U.S. State Bird of Kansas, Montana, Nebraska, North Dakota, Oregon and Wyoming -
Western Meadowlark

Western Meadowlark

The Western Meadowlark is a very melodic bird that lives in open country like grasslands and shrublands. No wonder it is the State Bird of six "Western" states: Kansas, Montana, Nebraska, North Dakota, Oregon and Wyoming.

Western Meadowlarks are very similar in appearance to East Meadowlarks, but their songs are very different. But anyone that is familiar with one song will automatically recognize the other as a meadowlark.

  • American Ornighologists Union (AOU) Common Name: Western Meadowlark
  • Family: Icteridae, Blackbirds
  • Scientific name: Sturnella neglecta
  • Length: 9.5" (24 cm)
  • Diet: Insects, few spiders, sowbugs, snails; grass and forb seeds.
  • Voice: Song a rich, low, descending warble sleep loo lidi lidijuvil; begins with well-spaced, clear, short whistles and ends with rapid gurgle. Common call a low, bell-like pluk; blackbird-like but more musical; also a slow, dull rattle vididididididi. Flight call slightly lower than Eastern.
  • Habitat: Grasslands, cultivated fields, pastures, meadows and prairies.
  • Displays: Courtship: male spreads and drags tail, nape feathers erect, bill pointed sown, wings partly open, while softly singing; song-flight on rapidly vibrating wings, hovers slightly above vegetation.
  • Number of broods: 2
  • Nest: On the ground in natural or scraped depression; of coarse grass, lined with finer grass, hair. Domed canopy of grass, bark, forbs interwoven with surrounding vegetation; opening on one side.
  • Eggs: Averages 3-7 white eggs, marked with browns, purples. 1.1" (28 mm).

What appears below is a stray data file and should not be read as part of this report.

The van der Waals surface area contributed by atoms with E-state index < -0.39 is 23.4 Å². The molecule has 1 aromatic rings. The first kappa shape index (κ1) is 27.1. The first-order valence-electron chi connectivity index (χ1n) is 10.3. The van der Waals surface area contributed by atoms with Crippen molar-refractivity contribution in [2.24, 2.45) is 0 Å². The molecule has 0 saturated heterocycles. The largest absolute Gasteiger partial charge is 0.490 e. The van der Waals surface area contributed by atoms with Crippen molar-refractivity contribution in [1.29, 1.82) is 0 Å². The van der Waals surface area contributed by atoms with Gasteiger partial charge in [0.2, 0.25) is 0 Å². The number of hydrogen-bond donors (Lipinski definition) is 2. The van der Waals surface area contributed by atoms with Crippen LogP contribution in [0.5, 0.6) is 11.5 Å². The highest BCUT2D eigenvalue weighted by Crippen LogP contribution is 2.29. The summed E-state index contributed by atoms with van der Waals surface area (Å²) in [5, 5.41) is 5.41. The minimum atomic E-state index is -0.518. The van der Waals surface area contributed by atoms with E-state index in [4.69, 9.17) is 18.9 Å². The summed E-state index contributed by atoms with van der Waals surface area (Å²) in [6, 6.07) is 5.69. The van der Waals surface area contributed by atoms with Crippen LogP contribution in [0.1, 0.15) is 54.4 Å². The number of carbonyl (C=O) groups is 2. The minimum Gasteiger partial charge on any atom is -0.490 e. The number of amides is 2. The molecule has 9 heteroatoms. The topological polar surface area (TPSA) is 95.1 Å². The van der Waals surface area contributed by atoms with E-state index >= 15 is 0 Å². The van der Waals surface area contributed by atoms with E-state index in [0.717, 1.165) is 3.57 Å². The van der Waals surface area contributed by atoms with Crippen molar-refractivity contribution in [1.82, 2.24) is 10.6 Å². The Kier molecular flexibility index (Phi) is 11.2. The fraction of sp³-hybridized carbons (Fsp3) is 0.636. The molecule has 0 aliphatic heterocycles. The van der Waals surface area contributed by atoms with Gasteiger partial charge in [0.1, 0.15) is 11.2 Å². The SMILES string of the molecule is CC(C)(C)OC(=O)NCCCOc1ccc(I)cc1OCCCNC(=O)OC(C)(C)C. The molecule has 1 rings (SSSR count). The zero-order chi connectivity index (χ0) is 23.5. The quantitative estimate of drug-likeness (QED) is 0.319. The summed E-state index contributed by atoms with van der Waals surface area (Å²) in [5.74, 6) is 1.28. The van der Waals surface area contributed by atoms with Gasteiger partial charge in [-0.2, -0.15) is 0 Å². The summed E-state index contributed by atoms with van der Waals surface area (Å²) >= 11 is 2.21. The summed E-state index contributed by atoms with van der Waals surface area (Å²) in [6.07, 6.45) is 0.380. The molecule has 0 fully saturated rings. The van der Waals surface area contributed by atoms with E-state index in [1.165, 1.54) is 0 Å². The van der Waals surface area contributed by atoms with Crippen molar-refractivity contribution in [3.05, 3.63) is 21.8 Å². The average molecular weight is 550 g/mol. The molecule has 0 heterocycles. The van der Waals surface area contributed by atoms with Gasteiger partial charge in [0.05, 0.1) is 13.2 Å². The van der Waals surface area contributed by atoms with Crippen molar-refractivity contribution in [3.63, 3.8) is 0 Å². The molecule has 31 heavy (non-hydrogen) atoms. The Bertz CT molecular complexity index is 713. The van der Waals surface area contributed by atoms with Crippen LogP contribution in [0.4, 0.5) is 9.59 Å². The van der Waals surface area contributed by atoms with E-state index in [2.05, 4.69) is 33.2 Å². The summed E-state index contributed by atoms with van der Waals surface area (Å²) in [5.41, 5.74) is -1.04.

• Incubation period: 13-15 days
  • Fledge: 12 days after hatching
  • Longevity Record: 6 Years and 6 months (according to USGS Bird Banding Lab)

Western Meadowlark Singing

Kansas Birds

The Western Meadowlark was adopted as the Kansas State Bird in 1937.

Montana Birds

When asked in 1930 which bird best represented Montana, the state's school children responded overwhelmingly with the meadowlark. Legislators agreed and in the year 1931, the Western Meadowlark was officially named the Montana State Bird.

Nebraska Birds

The Western Meadowlark was designated the Nebraska State Bird by legislative action in 1929 because it was abundant throughout the state and was noted for its joyous song.

North Dakota Birds

The Western Meadowlark has been adopted as the North Dakota State Bird in 1947. (North Dakota Century Code, Chapter: 54-02-06). Since about 95% of native prarie in North Dakota has been converted to agricultural crops, the Western Meadowlark is having a hard time finding suitable habitat and has been added to the State's Concervation Priority list.

Learn More about the Decline of Western Meadowlarks in North Dakota

Oregon Birds

The Western Meadowlark was chosen as the Oregon State Bird in 1927 by Oregon's school children in a poll sponsored by the Oregon Audubon Society. The Western Meadowlark is known for its distinctive and beautiful song. The Western Meadowlark is now listed as a Critically Sensitive Species in the Williamette Valley in Oregon.

Wyoming Birds

The Western Meadowlark was adopted as the Wyoming State Bird on February 5, 1927.

50 State Birds Page

More information about the The Western Meadowlark, its life history, song and identification can be found here.

Our Favorite
Bird Watching Binoculars, Squirrel-Proof Feeder & Bird Bath Heater
Read Our Reviews:
nikon monarch binoculars for birdwatching
Nikon Monarch 5
Best mid-priced bird watching binoculars. Waterproof, shockproof, multi-coated ED-Glass.
best squirrel proof bird feeder no batteries required
No batteries, adjustable, easy to clean...and no squirrels!
"Best New Product" Award.
window bird feeder suction cup
Window Bird Feeder
Roof protects seed from rain & snow, securely fastens with suction cups.
Click Images or Links To View More Info
For the Latest Bird Watching News, Hot Birding Spots, Tips & More,
Subscribe to Our FREE Newsletter: The Birder Alert!
Enter Your Email:

Don't worry — your e-mail address is totally secure.
I promise to use it only to send you The Birder Alert!.
share birdwatching tips